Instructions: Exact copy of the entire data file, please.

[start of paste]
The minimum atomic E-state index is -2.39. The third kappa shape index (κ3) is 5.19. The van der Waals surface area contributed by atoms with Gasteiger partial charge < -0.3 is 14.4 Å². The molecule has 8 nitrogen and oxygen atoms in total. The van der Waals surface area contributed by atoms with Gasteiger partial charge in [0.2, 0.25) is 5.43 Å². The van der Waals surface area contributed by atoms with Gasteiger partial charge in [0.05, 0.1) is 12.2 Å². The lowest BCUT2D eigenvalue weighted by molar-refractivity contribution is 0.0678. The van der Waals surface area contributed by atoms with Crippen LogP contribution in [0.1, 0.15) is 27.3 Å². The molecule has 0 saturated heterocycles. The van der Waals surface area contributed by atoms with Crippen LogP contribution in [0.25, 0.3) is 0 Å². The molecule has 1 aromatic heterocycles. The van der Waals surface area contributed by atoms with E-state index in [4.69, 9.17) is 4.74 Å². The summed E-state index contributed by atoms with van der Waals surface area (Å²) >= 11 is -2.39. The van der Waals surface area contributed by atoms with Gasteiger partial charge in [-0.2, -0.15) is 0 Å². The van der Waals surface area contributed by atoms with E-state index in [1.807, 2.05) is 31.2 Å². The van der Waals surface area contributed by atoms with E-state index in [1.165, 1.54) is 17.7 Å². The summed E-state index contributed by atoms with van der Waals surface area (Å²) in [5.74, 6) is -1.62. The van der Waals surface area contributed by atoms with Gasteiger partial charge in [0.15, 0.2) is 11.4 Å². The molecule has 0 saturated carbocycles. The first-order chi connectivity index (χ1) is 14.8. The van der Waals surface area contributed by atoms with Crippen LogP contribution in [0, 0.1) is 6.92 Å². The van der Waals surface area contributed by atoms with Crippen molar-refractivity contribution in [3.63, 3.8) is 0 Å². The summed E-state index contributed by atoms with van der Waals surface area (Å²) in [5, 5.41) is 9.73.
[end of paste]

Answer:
The minimum atomic E-state index is -2.39. The third kappa shape index (κ3) is 5.19. The van der Waals surface area contributed by atoms with Gasteiger partial charge < -0.3 is 14.4 Å². The molecule has 8 nitrogen and oxygen atoms in total. The van der Waals surface area contributed by atoms with Gasteiger partial charge in [0.2, 0.25) is 5.43 Å². The van der Waals surface area contributed by atoms with Gasteiger partial charge in [0.05, 0.1) is 12.2 Å². The lowest BCUT2D eigenvalue weighted by molar-refractivity contribution is 0.0678. The van der Waals surface area contributed by atoms with Crippen LogP contribution in [0.1, 0.15) is 27.3 Å². The molecule has 0 saturated heterocycles. The van der Waals surface area contributed by atoms with Crippen LogP contribution in [0.25, 0.3) is 0 Å². The molecule has 1 aromatic heterocycles. The van der Waals surface area contributed by atoms with E-state index in [4.69, 9.17) is 4.74 Å². The summed E-state index contributed by atoms with van der Waals surface area (Å²) >= 11 is -2.39. The van der Waals surface area contributed by atoms with Gasteiger partial charge in [-0.2, -0.15) is 0 Å². The van der Waals surface area contributed by atoms with E-state index in [1.807, 2.05) is 31.2 Å². The van der Waals surface area contributed by atoms with E-state index in [1.165, 1.54) is 17.7 Å². The summed E-state index contributed by atoms with van der Waals surface area (Å²) in [5.74, 6) is -1.62. The van der Waals surface area contributed by atoms with Gasteiger partial charge in [0.15, 0.2) is 11.4 Å². The molecule has 0 saturated carbocycles. The first-order chi connectivity index (χ1) is 14.8. The van der Waals surface area contributed by atoms with Crippen LogP contribution in [0, 0.1) is 6.92 Å². The van der Waals surface area contributed by atoms with Crippen molar-refractivity contribution in [3.63, 3.8) is 0 Å². The summed E-state index contributed by atoms with van der Waals surface area (Å²) in [5, 5.41) is 9.73.